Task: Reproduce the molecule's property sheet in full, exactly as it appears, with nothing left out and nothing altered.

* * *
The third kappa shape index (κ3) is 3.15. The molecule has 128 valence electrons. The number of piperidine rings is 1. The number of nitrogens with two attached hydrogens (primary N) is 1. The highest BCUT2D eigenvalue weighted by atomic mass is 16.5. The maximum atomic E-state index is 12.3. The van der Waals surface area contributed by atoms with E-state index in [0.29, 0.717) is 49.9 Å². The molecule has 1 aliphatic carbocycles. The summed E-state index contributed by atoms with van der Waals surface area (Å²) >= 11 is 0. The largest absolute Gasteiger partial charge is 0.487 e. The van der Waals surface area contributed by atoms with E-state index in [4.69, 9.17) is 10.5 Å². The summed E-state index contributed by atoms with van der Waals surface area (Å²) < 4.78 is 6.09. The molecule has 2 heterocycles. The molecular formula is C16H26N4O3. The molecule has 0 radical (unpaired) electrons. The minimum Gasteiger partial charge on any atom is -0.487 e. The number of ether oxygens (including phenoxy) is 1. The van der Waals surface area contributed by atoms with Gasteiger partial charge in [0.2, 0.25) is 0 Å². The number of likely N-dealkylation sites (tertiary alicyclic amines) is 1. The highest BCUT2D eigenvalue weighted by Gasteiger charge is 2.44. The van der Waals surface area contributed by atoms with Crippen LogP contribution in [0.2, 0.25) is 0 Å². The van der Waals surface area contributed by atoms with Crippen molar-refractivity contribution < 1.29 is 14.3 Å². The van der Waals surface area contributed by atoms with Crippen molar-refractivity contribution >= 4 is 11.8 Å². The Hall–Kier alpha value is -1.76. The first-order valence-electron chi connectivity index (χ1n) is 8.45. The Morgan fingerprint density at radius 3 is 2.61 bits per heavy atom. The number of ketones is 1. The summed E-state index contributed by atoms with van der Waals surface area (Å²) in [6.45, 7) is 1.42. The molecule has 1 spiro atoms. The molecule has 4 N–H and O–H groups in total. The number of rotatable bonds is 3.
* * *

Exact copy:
The third kappa shape index (κ3) is 3.15. The molecule has 128 valence electrons. The number of piperidine rings is 1. The number of nitrogens with two attached hydrogens (primary N) is 1. The highest BCUT2D eigenvalue weighted by atomic mass is 16.5. The maximum atomic E-state index is 12.3. The van der Waals surface area contributed by atoms with E-state index in [0.29, 0.717) is 49.9 Å². The molecule has 1 aliphatic carbocycles. The summed E-state index contributed by atoms with van der Waals surface area (Å²) >= 11 is 0. The largest absolute Gasteiger partial charge is 0.487 e. The van der Waals surface area contributed by atoms with E-state index in [4.69, 9.17) is 10.5 Å². The summed E-state index contributed by atoms with van der Waals surface area (Å²) < 4.78 is 6.09. The molecule has 2 heterocycles. The molecular formula is C16H26N4O3. The molecule has 0 radical (unpaired) electrons. The minimum Gasteiger partial charge on any atom is -0.487 e. The number of ether oxygens (including phenoxy) is 1. The van der Waals surface area contributed by atoms with Gasteiger partial charge in [0.2, 0.25) is 0 Å². The number of likely N-dealkylation sites (tertiary alicyclic amines) is 1. The highest BCUT2D eigenvalue weighted by Gasteiger charge is 2.44. The van der Waals surface area contributed by atoms with Crippen LogP contribution in [0.2, 0.25) is 0 Å². The van der Waals surface area contributed by atoms with Crippen molar-refractivity contribution < 1.29 is 14.3 Å². The van der Waals surface area contributed by atoms with Crippen molar-refractivity contribution >= 4 is 11.8 Å². The Hall–Kier alpha value is -1.76. The first-order valence-electron chi connectivity index (χ1n) is 8.45. The Morgan fingerprint density at radius 3 is 2.61 bits per heavy atom. The number of ketones is 1. The summed E-state index contributed by atoms with van der Waals surface area (Å²) in [6.45, 7) is 1.42. The molecule has 1 spiro atoms. The molecule has 4 N–H and O–H groups in total. The number of rotatable bonds is 3.